USAF aeromedical evacuation team members participate in a training scenerio during a C-5M Super Galaxy AE proof of concept flight from Scott AFB, Ill., on Dec. 5, 2018. Air Force photo by Joey Swafford.
The Air Force is vetting its biggest aircraft as a new option for large-scale aeromedical evacuation.
Air Mobility Command is evaluating how the massive C-5M Super Galaxy airlifter could carry more than 100 patients out of harm’s way—possibly doubling the Air Force’s current medevac capacity for a single aircraft. AMC currently flies C-130s, C-17s, and KC-135s for aeromedical evacuation missions. The C-17 can hold the most patients at once, accommodating 60 people on stretchers.
Bringing in the C-5 would allow the Air Force to evacuate an entire hospital or an equivalent number of patients if needed, said SMSgt. Stephen Mellan, aeromedical evacuation technician training manager at AMC.
The C-5 has flown some aeromedical missions, dating back to the Vietnam War era. However, those missions confined patients to a smaller passenger compartment. When evaluating its overall capacity for medevac, AMC looked at the C-5’s cargo area and wondered why it hadn’t been used all along, Mellan said.
With the fleet upgraded to the C-5M Super Galaxy configuration, the aircraft now has modern avionics and engines that provide enough electricity to power the critical care teams that work on patients. The C-5 can fly into an emergency response situation with equipment such as water purifiers, blankets, shelters, and stretcher, or litter, systems.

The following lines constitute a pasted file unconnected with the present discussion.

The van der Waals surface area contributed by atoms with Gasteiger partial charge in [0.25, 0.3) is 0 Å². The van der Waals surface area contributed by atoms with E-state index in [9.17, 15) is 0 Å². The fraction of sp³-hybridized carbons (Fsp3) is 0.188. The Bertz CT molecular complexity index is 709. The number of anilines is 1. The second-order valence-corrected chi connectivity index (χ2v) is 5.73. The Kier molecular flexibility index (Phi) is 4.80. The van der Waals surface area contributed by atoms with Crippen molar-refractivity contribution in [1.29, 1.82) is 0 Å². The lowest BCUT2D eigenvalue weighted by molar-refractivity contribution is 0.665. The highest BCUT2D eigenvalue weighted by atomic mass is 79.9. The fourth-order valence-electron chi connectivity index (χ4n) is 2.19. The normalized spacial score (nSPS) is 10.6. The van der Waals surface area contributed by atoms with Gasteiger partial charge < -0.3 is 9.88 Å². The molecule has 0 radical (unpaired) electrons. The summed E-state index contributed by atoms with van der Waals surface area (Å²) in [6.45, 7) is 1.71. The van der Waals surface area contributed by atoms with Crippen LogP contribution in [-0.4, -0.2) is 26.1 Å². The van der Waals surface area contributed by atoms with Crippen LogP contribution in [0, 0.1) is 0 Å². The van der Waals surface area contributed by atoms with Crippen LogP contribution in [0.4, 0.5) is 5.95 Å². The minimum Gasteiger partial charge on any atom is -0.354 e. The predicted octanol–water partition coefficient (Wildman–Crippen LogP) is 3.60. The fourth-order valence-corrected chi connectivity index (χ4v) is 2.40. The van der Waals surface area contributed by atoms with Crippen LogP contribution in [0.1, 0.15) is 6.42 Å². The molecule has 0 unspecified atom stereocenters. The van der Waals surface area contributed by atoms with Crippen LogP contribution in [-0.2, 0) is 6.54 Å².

Now other platforms like the C-130 would continue serving as flying ambulances with smaller capacity, while the C-5 could lift the heaviest load.
“What can I do to make the best possible solution in the worst possible case scenario? A C-5 comes in and clears out everybody,” Mellan said.
He pointed to Hurricane Katrina’s battering of New Orleans in 2005, or storms akin to this year’s Hurricane Dorian that pummeled the Bahamas, as examples of instances in which a C-5 could whisk a hospital-size load of patients out of harm’s way or to places that can offer better care.
AMC began the official process of evaluating the C-5 in December 2018 with a proof of concept flight at Travis AFB, Calif., that involved aeromedical teams from across the Air Force. Another test flight took place in March at Scott AFB, Ill.
This month, a C-5 is practicing the aeromedical evacuation mission as part of AMC’s ongoing Mobility Guardian exercise based at Fairchild AFB, Wash. The exercise gives crews the chance to develop guidelines for how it would perform the mission as the idea makes its way to final certifications. Once certified, US Transportation Command will be able to task a C-5 with aeromedical evacuation work when needed.
“We 100 percent believe it can do the mission,” Melland said.